Clause 3 raises the financial limit on the contribution to the Indus Basin Development Fund from the £20.86 million authorised by the Act of 1960 to nearly £35 million. This project for works to implement the agreement between India and Pakistan for the allocation of the Punjab waters is a joint one between the World Bank and a number of donor countries. It was agreed in 1964 that greatly increased contributions would be necessary if the project were to be successfully completed. The House is asked to authorise the provision of funds to meet the increase in the British share.

Clauses 4 and 5 follow from the introduction of our policy of providing interest-free loans. Clause 5 is necessary so as to remove any possible doubts about the power to apply the policy to Colonies and Clause 4 makes it possible to relieve the Commonwealth Development Corporation of interest charges in respect of capital provided for enterprises of a special developmental character during their fructification period.

The purpose of Clause 6 is to amend the Commonwealth Teachers Act, 1960. That Act limits expenditure, both under the Act and under the Commonwealth Scholarships Acts, 1959 and 1963, to a total of £6 million. It provides that a larger amount may be substituted by Order in Council, and the limit has been raised in this way to £11 million. We think it right to amend the Act so as to abolish both this form of financial limit and the need for further Orders in Council. Provision would then, of course, be made in annual Estimates.

Clause 7 gives power to establish an Overseas Service Pensions Fund. This is a new initiative, to meet a gap in the technical assistance which we offer developing countries. As the new Commonwealth countries attain independence, the pensionable overseas officers serving there become free to leave, and I am then asked to make many contract appointments to replace them. We cannot meet all these requests by creating a new pensionable British Government Service, since we could not guarantee continuous overseas employment or a full career. But short-term contract officers, although professionally well-qualified, are often inexperienced in life overseas.

We want to encourage these valuable men and women to build up their experience and make their own careers overseas through a series of contract appointments. My scheme offers them security for the future if they attempt this, by providing from contributions pensions for fund members and protection for their dependants.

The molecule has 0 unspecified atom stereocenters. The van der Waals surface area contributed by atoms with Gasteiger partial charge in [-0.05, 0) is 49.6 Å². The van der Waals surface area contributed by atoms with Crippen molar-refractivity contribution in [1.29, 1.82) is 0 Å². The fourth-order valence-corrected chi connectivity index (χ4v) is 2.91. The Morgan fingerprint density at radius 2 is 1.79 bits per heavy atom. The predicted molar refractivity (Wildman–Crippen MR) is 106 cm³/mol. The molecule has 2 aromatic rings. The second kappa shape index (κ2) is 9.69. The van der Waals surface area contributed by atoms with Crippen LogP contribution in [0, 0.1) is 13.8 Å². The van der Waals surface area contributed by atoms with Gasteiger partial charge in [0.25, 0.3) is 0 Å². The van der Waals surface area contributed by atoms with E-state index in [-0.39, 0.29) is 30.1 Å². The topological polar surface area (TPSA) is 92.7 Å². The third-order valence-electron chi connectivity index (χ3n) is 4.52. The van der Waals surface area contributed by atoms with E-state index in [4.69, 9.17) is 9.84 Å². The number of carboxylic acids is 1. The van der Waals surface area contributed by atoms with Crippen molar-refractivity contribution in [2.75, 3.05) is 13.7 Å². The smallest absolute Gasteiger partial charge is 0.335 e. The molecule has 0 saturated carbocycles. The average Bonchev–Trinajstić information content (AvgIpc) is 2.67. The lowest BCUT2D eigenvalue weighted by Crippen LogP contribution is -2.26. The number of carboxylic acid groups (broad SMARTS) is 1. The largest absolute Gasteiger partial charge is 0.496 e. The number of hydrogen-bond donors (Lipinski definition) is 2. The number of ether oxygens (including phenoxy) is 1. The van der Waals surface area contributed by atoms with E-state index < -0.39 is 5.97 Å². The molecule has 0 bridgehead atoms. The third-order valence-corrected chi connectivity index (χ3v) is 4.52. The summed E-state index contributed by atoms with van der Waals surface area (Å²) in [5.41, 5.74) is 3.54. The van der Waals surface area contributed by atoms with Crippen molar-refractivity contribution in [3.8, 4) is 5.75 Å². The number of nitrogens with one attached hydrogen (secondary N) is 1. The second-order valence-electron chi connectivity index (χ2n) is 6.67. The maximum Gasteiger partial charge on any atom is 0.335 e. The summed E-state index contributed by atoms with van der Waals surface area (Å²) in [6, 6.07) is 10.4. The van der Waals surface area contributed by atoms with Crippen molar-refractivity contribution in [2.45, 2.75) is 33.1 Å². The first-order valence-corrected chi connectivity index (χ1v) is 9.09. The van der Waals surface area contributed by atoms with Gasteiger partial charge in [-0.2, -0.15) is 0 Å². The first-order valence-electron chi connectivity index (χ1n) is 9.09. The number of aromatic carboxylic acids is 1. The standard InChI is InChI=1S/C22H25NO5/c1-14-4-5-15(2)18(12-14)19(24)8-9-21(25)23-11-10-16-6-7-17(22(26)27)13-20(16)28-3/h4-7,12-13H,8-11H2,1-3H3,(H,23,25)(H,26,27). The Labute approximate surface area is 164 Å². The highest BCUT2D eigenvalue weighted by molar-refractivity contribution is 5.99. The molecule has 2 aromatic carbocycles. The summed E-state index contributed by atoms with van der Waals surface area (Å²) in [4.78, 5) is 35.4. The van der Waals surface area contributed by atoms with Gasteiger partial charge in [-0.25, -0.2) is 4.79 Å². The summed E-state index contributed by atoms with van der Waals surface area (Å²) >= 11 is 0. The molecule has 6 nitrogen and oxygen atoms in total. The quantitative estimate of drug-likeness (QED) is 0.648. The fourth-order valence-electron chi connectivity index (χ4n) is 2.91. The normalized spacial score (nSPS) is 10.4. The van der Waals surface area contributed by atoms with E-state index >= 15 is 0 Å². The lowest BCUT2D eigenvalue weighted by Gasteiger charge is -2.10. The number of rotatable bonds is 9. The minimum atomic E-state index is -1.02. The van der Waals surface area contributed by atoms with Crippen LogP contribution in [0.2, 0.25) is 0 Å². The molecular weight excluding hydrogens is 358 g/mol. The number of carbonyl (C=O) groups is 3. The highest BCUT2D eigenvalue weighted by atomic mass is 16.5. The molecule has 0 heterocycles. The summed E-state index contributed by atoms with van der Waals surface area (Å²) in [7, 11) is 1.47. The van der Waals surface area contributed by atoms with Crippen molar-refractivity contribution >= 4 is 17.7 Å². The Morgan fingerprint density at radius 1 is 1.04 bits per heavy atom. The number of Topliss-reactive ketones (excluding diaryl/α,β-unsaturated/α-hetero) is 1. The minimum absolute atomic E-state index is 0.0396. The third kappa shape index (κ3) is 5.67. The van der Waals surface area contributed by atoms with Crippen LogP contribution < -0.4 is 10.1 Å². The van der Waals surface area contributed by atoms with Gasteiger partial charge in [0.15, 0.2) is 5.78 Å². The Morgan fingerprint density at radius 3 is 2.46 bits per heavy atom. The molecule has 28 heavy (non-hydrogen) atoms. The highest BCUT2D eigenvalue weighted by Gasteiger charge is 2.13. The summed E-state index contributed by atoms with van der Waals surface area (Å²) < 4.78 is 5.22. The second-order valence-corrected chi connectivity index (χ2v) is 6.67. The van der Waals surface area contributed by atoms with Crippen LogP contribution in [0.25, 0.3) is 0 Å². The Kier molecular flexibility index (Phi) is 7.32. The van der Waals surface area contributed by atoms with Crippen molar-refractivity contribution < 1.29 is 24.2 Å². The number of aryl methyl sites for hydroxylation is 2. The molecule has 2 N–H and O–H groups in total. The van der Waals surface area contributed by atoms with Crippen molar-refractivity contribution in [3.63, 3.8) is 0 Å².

The scheme will apply to employment overseas approved by the Minister of Overseas Development. It will be open, for example, to all contract officers designated under the Overseas Development and Service Act, 1965, and to members of my Ministry's small corps of specialists. The scheme will be fed from the contributions of members, but the Government propose to meet the full cost of the contributions due from members of the corps of specialists.

Perhaps I may conclude by referring once again to the new international situation which has been created by the development of Government-to-Government aid on a large scale. It creates new relationships, new opportunities, new challenges and, we must say, new dangers. The co-operative effort in which the richer and the poorer countries are becoming more and more deeply involved to overcome the causes of poverty and to create the opportunities of a full life for all will be needed for a long time.

We shall have our setbacks and our disappointments. We shall make our mistakes and suffer our disenchantments, but we must always recognise the continuing responsibility which we have to discharge. We cannot be content to keep our growing wealth to ourselves. We must help less fortunate men to overcome their poverty. This country has a great deal to offer in this fight. Our financial resources are limited, although the contribution we make is not unimpressive; but we are also providing our trained men, and women, whose service abroad means far more to the growth of understanding and the founding of the sort of human society we want to see than a simple measure of how much it costs could indicate.

The needs of the developing countries are almost infinite. In many countries the growth of facilities for education can scarcely keep pace with the expansion of the population. They are greviously torn between fighting illiteracy, and training the graduates they so desperately need in their Government and industry. It requires a great co-ordinated effort of the developed countries of the West if we are to meet this challenge. We are proud to have in the United Kingdom a special Ministry whose task is to adapt the material and human resources which we can make available to the needs of the less developed countries.

The Ministry has had to work in a prolonged and difficult balance of payments situation. We are rightly conscious of the burden which aid places both on the public purse and on the balance of payments. This can be and often is much exaggerated, but however the economists may assess this burden I think that we should bear one final thought in mind. In the end, the balance of payments is one reflection of the ways in which we choose to use our economic resources. It is not a separate problem. In the end, the amount of aid we give will have to reflect our decisions on the sharing of our resources. It will depend on how far-sighted and generous we are prepared, as a nation, to be.

7.7 p.m.

Mr. Richard Wood (Bridlington)

The right hon. Gentleman has explained the purpose of the Bill and has explained also that what the Bill does not do is provide for new programmes of expenditure. He made it clear to the House that such new programmes would require the annual approval of Parliament. But the right hon. Gentleman gave us a brief account of the work of his Department and I should like to take the opportunity which this Bill affords to examine the aid policy of the present Government.